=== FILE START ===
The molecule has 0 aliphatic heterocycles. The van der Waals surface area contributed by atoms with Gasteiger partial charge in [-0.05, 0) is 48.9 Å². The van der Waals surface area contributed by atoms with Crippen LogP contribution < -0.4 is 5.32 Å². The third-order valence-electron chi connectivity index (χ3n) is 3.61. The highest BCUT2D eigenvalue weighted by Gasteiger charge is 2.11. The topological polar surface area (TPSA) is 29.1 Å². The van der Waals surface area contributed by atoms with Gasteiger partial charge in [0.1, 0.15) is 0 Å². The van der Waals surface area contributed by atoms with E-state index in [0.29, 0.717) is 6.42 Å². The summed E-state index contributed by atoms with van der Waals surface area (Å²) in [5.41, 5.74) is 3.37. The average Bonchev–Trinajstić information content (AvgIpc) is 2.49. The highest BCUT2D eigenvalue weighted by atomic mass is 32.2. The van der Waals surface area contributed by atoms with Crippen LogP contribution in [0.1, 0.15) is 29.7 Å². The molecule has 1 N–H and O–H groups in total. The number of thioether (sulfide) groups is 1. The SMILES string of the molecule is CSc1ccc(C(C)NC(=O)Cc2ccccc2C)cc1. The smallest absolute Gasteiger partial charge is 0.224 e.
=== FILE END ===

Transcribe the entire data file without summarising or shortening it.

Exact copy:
The molecule has 0 aliphatic heterocycles. The van der Waals surface area contributed by atoms with Gasteiger partial charge in [-0.05, 0) is 48.9 Å². The van der Waals surface area contributed by atoms with Crippen LogP contribution < -0.4 is 5.32 Å². The third-order valence-electron chi connectivity index (χ3n) is 3.61. The highest BCUT2D eigenvalue weighted by Gasteiger charge is 2.11. The topological polar surface area (TPSA) is 29.1 Å². The van der Waals surface area contributed by atoms with Gasteiger partial charge in [0.1, 0.15) is 0 Å². The van der Waals surface area contributed by atoms with E-state index in [0.29, 0.717) is 6.42 Å². The summed E-state index contributed by atoms with van der Waals surface area (Å²) in [5.41, 5.74) is 3.37. The average Bonchev–Trinajstić information content (AvgIpc) is 2.49. The highest BCUT2D eigenvalue weighted by atomic mass is 32.2. The van der Waals surface area contributed by atoms with Crippen LogP contribution in [0.1, 0.15) is 29.7 Å². The molecule has 1 N–H and O–H groups in total. The number of thioether (sulfide) groups is 1. The SMILES string of the molecule is CSc1ccc(C(C)NC(=O)Cc2ccccc2C)cc1. The smallest absolute Gasteiger partial charge is 0.224 e.